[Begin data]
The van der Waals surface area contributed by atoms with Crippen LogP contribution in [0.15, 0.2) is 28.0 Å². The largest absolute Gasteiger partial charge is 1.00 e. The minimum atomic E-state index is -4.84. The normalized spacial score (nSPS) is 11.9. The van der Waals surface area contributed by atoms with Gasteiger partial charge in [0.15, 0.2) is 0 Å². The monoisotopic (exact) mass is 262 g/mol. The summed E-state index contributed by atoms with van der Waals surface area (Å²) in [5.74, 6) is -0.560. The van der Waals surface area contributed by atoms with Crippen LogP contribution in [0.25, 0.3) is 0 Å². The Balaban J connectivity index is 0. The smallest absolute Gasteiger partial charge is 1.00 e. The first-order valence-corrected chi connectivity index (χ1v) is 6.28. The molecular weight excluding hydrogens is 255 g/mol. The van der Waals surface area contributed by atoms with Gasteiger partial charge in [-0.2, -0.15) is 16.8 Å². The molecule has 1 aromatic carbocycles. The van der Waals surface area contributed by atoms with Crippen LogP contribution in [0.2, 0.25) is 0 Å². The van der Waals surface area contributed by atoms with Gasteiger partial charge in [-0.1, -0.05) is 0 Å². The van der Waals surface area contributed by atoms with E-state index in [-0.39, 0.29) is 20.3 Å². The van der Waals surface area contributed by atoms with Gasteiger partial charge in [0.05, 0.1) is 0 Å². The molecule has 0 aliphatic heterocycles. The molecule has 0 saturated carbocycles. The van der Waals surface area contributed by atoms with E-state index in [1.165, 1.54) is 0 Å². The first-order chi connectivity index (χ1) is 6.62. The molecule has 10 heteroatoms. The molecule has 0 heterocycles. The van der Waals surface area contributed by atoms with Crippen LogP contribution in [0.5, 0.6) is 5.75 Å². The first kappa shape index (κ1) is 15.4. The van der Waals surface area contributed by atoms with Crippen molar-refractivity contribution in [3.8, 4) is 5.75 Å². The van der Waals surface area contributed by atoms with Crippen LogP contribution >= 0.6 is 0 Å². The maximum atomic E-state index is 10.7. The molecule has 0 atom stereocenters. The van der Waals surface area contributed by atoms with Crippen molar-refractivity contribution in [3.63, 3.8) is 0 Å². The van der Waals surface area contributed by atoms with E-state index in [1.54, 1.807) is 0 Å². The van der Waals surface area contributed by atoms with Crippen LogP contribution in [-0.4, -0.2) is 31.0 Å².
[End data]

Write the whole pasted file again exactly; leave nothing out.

The van der Waals surface area contributed by atoms with Crippen LogP contribution in [0.15, 0.2) is 28.0 Å². The largest absolute Gasteiger partial charge is 1.00 e. The minimum atomic E-state index is -4.84. The normalized spacial score (nSPS) is 11.9. The van der Waals surface area contributed by atoms with Gasteiger partial charge in [0.15, 0.2) is 0 Å². The monoisotopic (exact) mass is 262 g/mol. The summed E-state index contributed by atoms with van der Waals surface area (Å²) in [5.74, 6) is -0.560. The van der Waals surface area contributed by atoms with Crippen LogP contribution in [0.25, 0.3) is 0 Å². The Balaban J connectivity index is 0. The smallest absolute Gasteiger partial charge is 1.00 e. The first-order valence-corrected chi connectivity index (χ1v) is 6.28. The molecular weight excluding hydrogens is 255 g/mol. The van der Waals surface area contributed by atoms with Gasteiger partial charge in [-0.2, -0.15) is 16.8 Å². The molecule has 1 aromatic carbocycles. The van der Waals surface area contributed by atoms with Crippen LogP contribution in [0.2, 0.25) is 0 Å². The van der Waals surface area contributed by atoms with Gasteiger partial charge in [-0.1, -0.05) is 0 Å². The van der Waals surface area contributed by atoms with E-state index in [-0.39, 0.29) is 20.3 Å². The van der Waals surface area contributed by atoms with Gasteiger partial charge in [0.05, 0.1) is 0 Å². The molecule has 0 aliphatic heterocycles. The molecule has 0 saturated carbocycles. The van der Waals surface area contributed by atoms with E-state index in [1.165, 1.54) is 0 Å². The first-order chi connectivity index (χ1) is 6.62. The molecule has 10 heteroatoms. The molecule has 0 heterocycles. The van der Waals surface area contributed by atoms with Crippen LogP contribution in [0.5, 0.6) is 5.75 Å². The first kappa shape index (κ1) is 15.4. The van der Waals surface area contributed by atoms with Crippen molar-refractivity contribution in [3.8, 4) is 5.75 Å². The van der Waals surface area contributed by atoms with Crippen LogP contribution >= 0.6 is 0 Å². The maximum atomic E-state index is 10.7. The molecule has 0 atom stereocenters. The van der Waals surface area contributed by atoms with Crippen molar-refractivity contribution in [3.63, 3.8) is 0 Å². The van der Waals surface area contributed by atoms with E-state index in [1.54, 1.807) is 0 Å². The van der Waals surface area contributed by atoms with Crippen LogP contribution in [-0.4, -0.2) is 31.0 Å².